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Kaminski, John P.; Saladino, Gaspare J.; Leffler, Richard; Schoenleber, Charles H.; Hogan, Margaret A.; Reid, Jonathan M. (ed.) / Ratification of the Constitution by the states: New York (5)
(2009)

VII-D. New York recommends the calling of a second constitutional convention,   pp. 2501-2530


Page 2512

VII. AFTERMATH OF NEW YoRK RATIFICATION
The Federalist-controlled Senate considered the governor's message
separately from the Assembly. On 11 December, it committed the gov-
ernor's speech and the accompanying papers to a committee of the
whole. On 24 December, Abraham Yates, Jr., from the committee of
the whole reported a draft of an answer to the governor. The two par-
agraphs relating to the proceedings of the New York Convention read:
"We receive with pleasure your Excellency's communications, of the
proceedings of the State Convention, and consider their ratification of
the Foederal Constitution, as a happy means of cementing the Union,
and of relieving the United States from the many evils they experi-
enced, from the weakness and defects of their former confederation.
"Convinced Sir, of the truth of the observation, 'That no govern-
ment, however, constructed, can operate well, unless it possesses the
confidence and good will of the great body of the People,' we cannot
but contemplate the adoption of the present system, by so large a ma-
jority of the States, with the utmost satisfaction, as it affords a happy
presage, that it will experience that 'Confidence and good will' but
since it is susceptible of salutary improvement, and as it is our incli-
nation as well as duty, to pursue every constitutional measure, to ensure
to the government, the greatest possible degree of such 'confidence
and good will' and as respect for the late Convention, is an additional
motive, we shall without hesitation, recommend a submission of the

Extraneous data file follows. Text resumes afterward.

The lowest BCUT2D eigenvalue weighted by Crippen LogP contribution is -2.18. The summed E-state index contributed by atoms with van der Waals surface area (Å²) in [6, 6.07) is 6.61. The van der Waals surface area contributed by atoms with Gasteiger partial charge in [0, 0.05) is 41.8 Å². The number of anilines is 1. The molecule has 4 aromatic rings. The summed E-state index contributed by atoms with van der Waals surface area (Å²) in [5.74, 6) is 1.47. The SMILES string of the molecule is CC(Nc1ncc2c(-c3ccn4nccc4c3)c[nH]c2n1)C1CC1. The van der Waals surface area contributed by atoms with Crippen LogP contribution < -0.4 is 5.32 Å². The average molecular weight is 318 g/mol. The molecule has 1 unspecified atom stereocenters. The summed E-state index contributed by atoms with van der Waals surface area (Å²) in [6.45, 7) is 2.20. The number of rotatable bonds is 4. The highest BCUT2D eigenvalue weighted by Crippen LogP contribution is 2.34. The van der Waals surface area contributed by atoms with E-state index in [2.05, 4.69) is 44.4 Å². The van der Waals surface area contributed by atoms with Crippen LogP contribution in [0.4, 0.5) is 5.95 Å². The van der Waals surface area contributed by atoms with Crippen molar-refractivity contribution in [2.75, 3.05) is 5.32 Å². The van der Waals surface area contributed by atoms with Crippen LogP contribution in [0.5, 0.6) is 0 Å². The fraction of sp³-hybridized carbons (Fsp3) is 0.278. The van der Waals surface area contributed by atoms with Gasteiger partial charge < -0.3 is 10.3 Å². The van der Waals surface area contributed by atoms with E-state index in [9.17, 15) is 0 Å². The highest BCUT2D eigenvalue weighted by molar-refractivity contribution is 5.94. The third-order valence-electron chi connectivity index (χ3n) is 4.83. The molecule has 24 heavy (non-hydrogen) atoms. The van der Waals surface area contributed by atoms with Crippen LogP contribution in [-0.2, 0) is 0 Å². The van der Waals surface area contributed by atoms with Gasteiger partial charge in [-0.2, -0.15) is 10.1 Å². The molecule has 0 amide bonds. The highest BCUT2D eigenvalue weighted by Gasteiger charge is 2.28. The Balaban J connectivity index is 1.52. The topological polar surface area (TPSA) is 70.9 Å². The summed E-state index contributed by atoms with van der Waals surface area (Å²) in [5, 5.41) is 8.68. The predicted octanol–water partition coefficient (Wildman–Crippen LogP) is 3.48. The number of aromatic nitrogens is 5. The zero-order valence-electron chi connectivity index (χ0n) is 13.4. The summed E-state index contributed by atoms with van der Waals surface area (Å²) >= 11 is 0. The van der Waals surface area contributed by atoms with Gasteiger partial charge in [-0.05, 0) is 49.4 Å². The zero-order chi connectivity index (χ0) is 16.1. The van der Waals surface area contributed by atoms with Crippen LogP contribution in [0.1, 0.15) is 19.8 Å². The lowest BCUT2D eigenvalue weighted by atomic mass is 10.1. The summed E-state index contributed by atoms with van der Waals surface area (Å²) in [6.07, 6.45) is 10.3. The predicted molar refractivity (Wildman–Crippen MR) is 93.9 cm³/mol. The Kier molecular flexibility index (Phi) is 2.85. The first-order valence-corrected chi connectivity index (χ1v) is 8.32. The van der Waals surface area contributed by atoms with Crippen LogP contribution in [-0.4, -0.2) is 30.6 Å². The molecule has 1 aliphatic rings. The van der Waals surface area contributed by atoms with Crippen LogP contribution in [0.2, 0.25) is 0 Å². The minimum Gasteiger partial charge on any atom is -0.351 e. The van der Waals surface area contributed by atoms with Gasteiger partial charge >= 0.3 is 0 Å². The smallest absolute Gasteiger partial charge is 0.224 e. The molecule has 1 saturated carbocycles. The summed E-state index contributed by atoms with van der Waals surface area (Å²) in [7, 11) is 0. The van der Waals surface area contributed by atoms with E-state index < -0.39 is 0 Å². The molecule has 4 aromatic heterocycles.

system, to a general Convention" (DHFFE, III, 245).
Yates then moved to expunge the report and replace it with a new
version. His substitute expressed "perfect concurrence" with the "sen-
timents" of the circular letter and Clinton's speech respecting amend-
ments. The defects of the Constitution, stated Yates, had to be cor-
rected and apprehensions "so justly and generally occasioned" by the
"exceptionable parts" of the Constitution had to be allayed. Yates also
wanted to bring about "an early revision of the system" as recommended
by the New York Convention and as "anxiously desired by our constit-
uents." Lastly, he deleted any reference to "the weakness and defects"
of the Confederation government. The Senate rejected Yates's substi-
tute (DHFFE, III, 245-46).
Thomas Tredwell, who had voted against ratification of the Consti-
tution in the state Convention, moved to expunge the above two par-
agraphs and substitute new language. Tredwell's substitute emphasized
that the ratification of the Constitution by the New York Convention
"was not unconditional and without reserve." The Senate hoped that
the circular letter would bring about the proposed amendments. Amend-
ments, declared Tredwell, would relieve "the minds of a great part of
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